Right to Education: Student rights should be at the centre of education policy
TRIPOLI - Students are struggling to complete their studies due to a lack of equipment, teacher strikes, outdated curricula, and electricity cuts, according to representatives from the General Union of Libyan Students who met with the human rights team of the United Nations Support Mission in Libya (UNSMIL) last week.
“In the last two years there has not been one semester in which my dental studies at the University of Misrata haven’t been stopped due to issues like strikes or electricity,” said Musab Gusaibat, the President of the General Union of Libyan Students.
The government isn’t discussing these issues and doesn’t have the will to improve the situation he explained, adding: “Student’s should be at the centre of the education system, and this is never the case in Libya.”
Mohammed Al-Mutarridi, project manager for the Union added that despite it being active for over 50 years, the international community has previously failed to engage with them directly. “We need better coordination which focuses on the actual needs of students,” the University of Misrata IT student added, “we know the challenges and the local needs of students across Libya.”
The meeting was part of a series of inclusive dialogues by UNSMIL’s human rights team to compile challenges and recommendations provided by the people of Libya. This will then be given to the government and the international community to ensure the centrality of human rights throughout the political process.
Over the last year, the team has met with over 140 men and women from civil society, academia, experts, labourers, government, human rights defenders, and judicial actors to capture the voices of Libyans not often heard in the political dialogue.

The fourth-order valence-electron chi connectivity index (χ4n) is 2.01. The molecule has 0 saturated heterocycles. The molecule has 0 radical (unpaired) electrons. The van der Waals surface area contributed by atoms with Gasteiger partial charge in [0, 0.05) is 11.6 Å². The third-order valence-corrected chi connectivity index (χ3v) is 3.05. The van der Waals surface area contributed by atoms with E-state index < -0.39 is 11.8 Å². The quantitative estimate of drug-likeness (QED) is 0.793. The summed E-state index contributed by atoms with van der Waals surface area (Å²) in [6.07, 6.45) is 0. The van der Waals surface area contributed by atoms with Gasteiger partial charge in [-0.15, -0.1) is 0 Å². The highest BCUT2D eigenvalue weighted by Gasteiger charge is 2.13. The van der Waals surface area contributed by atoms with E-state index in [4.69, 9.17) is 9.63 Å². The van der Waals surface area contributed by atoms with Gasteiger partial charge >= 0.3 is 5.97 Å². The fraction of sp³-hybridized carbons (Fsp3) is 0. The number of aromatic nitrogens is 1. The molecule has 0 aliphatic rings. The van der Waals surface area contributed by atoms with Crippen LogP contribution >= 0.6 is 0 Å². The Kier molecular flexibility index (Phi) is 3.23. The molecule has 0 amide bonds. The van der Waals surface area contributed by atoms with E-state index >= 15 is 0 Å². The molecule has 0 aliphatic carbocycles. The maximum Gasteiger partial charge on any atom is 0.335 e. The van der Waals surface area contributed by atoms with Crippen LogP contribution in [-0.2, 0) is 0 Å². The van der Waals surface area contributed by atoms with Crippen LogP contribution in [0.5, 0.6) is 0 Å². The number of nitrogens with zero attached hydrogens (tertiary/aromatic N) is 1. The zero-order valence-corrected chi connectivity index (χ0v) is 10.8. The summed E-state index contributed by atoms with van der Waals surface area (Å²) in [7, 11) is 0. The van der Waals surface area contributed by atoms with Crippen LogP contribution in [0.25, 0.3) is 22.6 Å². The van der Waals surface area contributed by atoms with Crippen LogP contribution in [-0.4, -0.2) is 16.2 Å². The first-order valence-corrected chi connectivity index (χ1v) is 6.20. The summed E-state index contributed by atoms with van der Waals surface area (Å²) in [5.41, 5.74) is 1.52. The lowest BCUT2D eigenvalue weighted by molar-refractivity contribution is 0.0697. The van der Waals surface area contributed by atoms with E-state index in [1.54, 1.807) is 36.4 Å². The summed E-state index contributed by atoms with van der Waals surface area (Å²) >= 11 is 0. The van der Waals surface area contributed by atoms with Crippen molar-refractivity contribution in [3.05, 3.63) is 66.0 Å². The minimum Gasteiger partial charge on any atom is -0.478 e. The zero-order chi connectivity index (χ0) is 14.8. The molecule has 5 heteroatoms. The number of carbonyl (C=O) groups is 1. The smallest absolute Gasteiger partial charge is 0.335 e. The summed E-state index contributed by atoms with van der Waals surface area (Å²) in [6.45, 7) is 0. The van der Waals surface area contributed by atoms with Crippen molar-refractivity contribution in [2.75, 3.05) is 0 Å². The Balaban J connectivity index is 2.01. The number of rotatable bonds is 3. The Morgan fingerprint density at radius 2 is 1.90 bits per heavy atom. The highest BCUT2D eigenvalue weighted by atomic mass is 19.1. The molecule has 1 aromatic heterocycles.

Lack of electricity, missing books, an outdated curriculum, poorly paid teachers striking for salary increases and poorly maintained buildings are all having a daily impact on the students in Libya, the Union members said.
We need an education system that develops students to have the right skills for business, not one where the outdated curriculum means that even those who have access to education and complete their studies do not come out with the right skills, they said, calling for better coordination between ministries of education, planning, and economy.
“We are learning a curriculum from 1980 in buildings which sometimes don’t have bathrooms,” explained Musab, “we need a government committee to work with us to update the curriculum to meet market needs.”
UNSMIL will be holding a digital dialogue with people across Libya on 8 December 2022 to capture their voices on key human rights issues. If you have an opinion you would like to share with us, please monitor UNSMIL’s social media accounts to register for the digital dialogue.